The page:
£25.00 for registered members
£35.00 for non members
(members should sign in first before registering in order to receive the members discount rate).
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All personal data, both electronic and hard copy held by Sussex Counselling and Psychotherapy is kept confidential and secure and is not shared with any person or organisation. If seminar tutors need your email address to send you handouts, your permission will be sought beforehand. it will not be an automatic practice to hand over your details to tutors.
Existential Psychotherapy: Prioritising Experience over Theory
Together we will explore principles from the ‘British School’ of existential psychotherapy such as description rather than interpretation, treating all things are equal in sessions, and bracketing ‘knowledge’ claims in order to be open to the unfolding phenomenon of relating. We will explore this approach with an emphasis on the existential philosophy and Focusing practice of Eugene Gendlin. Focusing brings to therapy the primacy of embodied practice, listening and thinking from the body rather than from theories or techniques. We will explore questions such as ‘Can counsellors trust what they feel?’ ‘What is “the body”?’ ‘What is the value of “un-knowing”?’
The morning will be interactive, experiential and participatory. Brief moments of teaching will be interspersed with chances to practice what is being presented with the encouragement not to believe anything unless you can find it in your own experiencing. No PowerPoint.
Notes will be provided for you, some by email.
For participants who would like to prepare beforehand, please look at The Palpable in Existential Counselling Psychology, on Greg’s website:
with addiction dependencies and the 4th drive.
Davyd McNamara launched Just Say Know in 2002 and has since provided Drug & Alcohol Awareness training workshops, courses and consultation to a wide variety of service providers across East Sussex (including Action4Change, Addiction, Equinox, CRI, BHT, YMCA, cgl, Cranstoun, Brighton & Hove Adult Social Care, Grace Ayres & Sussex Counselling Services). Informed by an appreciation of the role and importance of altered states of consciousness in all human societies throughout history, the training seeks to offer a meaningful framework with which to actually understand drugs and drug taking behaviours rather than simply stigmatising and/or condemning them.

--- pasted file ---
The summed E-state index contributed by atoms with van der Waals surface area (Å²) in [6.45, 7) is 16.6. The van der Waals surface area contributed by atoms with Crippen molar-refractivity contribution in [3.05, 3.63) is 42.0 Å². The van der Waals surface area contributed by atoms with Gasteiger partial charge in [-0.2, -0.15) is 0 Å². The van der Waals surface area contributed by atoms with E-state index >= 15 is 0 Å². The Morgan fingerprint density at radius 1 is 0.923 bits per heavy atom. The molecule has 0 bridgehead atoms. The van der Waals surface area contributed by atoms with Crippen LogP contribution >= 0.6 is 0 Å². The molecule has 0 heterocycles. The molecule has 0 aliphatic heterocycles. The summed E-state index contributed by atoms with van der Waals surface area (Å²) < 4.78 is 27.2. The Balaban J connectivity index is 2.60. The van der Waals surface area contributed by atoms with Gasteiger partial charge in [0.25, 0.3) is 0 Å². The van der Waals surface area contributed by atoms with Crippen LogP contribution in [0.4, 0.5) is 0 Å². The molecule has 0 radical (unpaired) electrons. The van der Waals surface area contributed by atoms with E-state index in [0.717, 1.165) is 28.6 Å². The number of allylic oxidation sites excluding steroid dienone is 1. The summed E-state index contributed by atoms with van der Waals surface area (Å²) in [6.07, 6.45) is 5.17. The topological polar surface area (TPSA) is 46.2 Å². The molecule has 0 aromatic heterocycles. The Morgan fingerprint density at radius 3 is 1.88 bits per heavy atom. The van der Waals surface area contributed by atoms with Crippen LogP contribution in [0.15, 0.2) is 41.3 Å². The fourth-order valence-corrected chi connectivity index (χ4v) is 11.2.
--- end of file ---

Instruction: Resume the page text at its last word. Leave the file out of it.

In seeking to step outside the current mad and bad, weak and wicked, any-use-as-abuse orthodoxy of prohibition (with its roots in cultural imperialism, historical revisionism, religious intolerance, racism, sexism and class bias, not in health, safety or science), the harm minimisation orientated training challenges a number of commonly held assumptions about addiction, and explores a range of approaches and perspectives that the evidence confirms as a more practically useful way of communicating to, understanding and working with people who use alcohol and drugs, as well as offering a range of experiential exercises for trainees to participate in.
With a background in art-based workshop provision, facilitating training groups and teaching, Davyd also has over sixteen years experience of working holistically with drug & alcohol users in a wide range of settings, including as lead facilitator on an out-patient alcohol detox/treatment programme from 2006-16. For the last two years, he has been delivering high-quality drug and alcohol awareness and harm minimisation training exclusively for Just Say Know.
Davyd has designed and written a drug information comic (1993) for young people, contributed to drug and alcohol harm minimisation manuals (2007), a resource pack for hostel workers (2009) and designed and developed a range of therapeutic tools for drug & alcohol treatment services in Brighton & Hove and East Sussex (2010-15). Davyd is an accredited trainer and has a Diploma in Substance Misuse Intervention Strategies (Dip SMIS).
When People’s Worst Fear Becomes Real
Numbers of those living beyond cancer treatment are increasing all the time. The expectation that this is good news can leave patients and families who feel shocked, even traumatised, after cancer treatment, in great need of psychological support. At the Macmillan Horizon Centre we provide this. Come along to find out about the Centre and what it’s like to be a therapist working with these clients.
Cath Morfett is the Psychological Therapy Service Manager, Macmillan Horizon Centre. Her approach will be interactive and informative – She'll use case histories, invite audience participation and bring in some theoretical ways of thinking about what cancer means to people.